I am not sure I have used the word enthralled to describe how I felt about a book in a very long time but in this case it is an understatement. I loved it, I didn't want it to end and I will miss these characters.
I, like many women, am so excited when I find a book with the story of a woman who is strong, captivating and intelligent. It makes me sit up and say "yes, these are the women I know, the women I want my daughters to be, the women I want my granddaughters to read about. I found it here within the pages of Cedar Woman.
The story revolves around a native American woman who builds her life on her love of family, her culture, religion, faith and most of all belief in herself. The lovely part of this story is that it doesn't matter if your beliefs center around the burning of sage or the smell of incense on Sunday morning, The Great Spirit or The Trinity it is easy to understand the role faith plays in this story. But I would not consider this a religious book. It is a book of strength and character but gives us a beautiful insight into the native American religious beliefs.
Since so many have already done a synopsis of the story within their reviews I am going to concentrate on the writing and the flow of the story.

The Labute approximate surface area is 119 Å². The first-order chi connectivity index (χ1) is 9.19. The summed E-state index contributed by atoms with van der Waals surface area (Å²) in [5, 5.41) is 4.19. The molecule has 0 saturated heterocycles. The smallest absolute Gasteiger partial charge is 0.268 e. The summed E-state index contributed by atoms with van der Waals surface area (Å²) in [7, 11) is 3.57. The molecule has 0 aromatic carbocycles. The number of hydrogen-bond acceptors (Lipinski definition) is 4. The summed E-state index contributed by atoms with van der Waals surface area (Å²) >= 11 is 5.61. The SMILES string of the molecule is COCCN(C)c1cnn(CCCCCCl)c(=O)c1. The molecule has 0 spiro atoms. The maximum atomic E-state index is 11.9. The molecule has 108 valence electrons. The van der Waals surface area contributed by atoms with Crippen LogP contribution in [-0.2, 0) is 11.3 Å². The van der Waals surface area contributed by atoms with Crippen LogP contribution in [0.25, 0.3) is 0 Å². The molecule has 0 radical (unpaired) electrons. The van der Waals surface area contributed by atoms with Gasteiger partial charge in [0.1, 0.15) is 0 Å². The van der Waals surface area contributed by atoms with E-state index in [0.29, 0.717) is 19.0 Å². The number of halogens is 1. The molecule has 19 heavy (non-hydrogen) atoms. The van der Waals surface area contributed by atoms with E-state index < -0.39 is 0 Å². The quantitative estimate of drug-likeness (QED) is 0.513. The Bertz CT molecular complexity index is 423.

Ms. Welch has not only given us characters to believe in, she has made them believable. Not always an easy task. Lena is a woman you can sit down at the kitchen table over a cup of coffee and talk about life, men, children, family and the goings on of your neighborhood. She would be a friend you could count on. When an author creates someone who touches your heart and makes you feel at home with you know you are reading a skillfully created novel.
The writing flows with ease and style, keeping the reader engaged and moving forward without having to look back to see what was missed. The dialogue is realistic and moves the story forward at the correct pacing blending in with the narration effortlessly.
We are given a dictionary at the end of the novel for explanation of native words which was helpful but for most of the time the words were added so well within the context of the sentences they were self-explanatory. I found the native American words to be fun and interesting with a chance to learn some new phrases to add to my everyday speech.
Also, as a bonus, there are several recipes at the end of the book that look delicious. I have a none-too-secret love of fry bread so I am going to try it at home.
This is a book we recommend highly and will be asking our friends, neighbors and daughters to read. Not only for the wonderful story but also for the educational value. We have read dozens of books with Native American culture but this is one of the few that have brought it to life with so much finesse'.
Karen Bryant Doering,
Parent's Little Black Book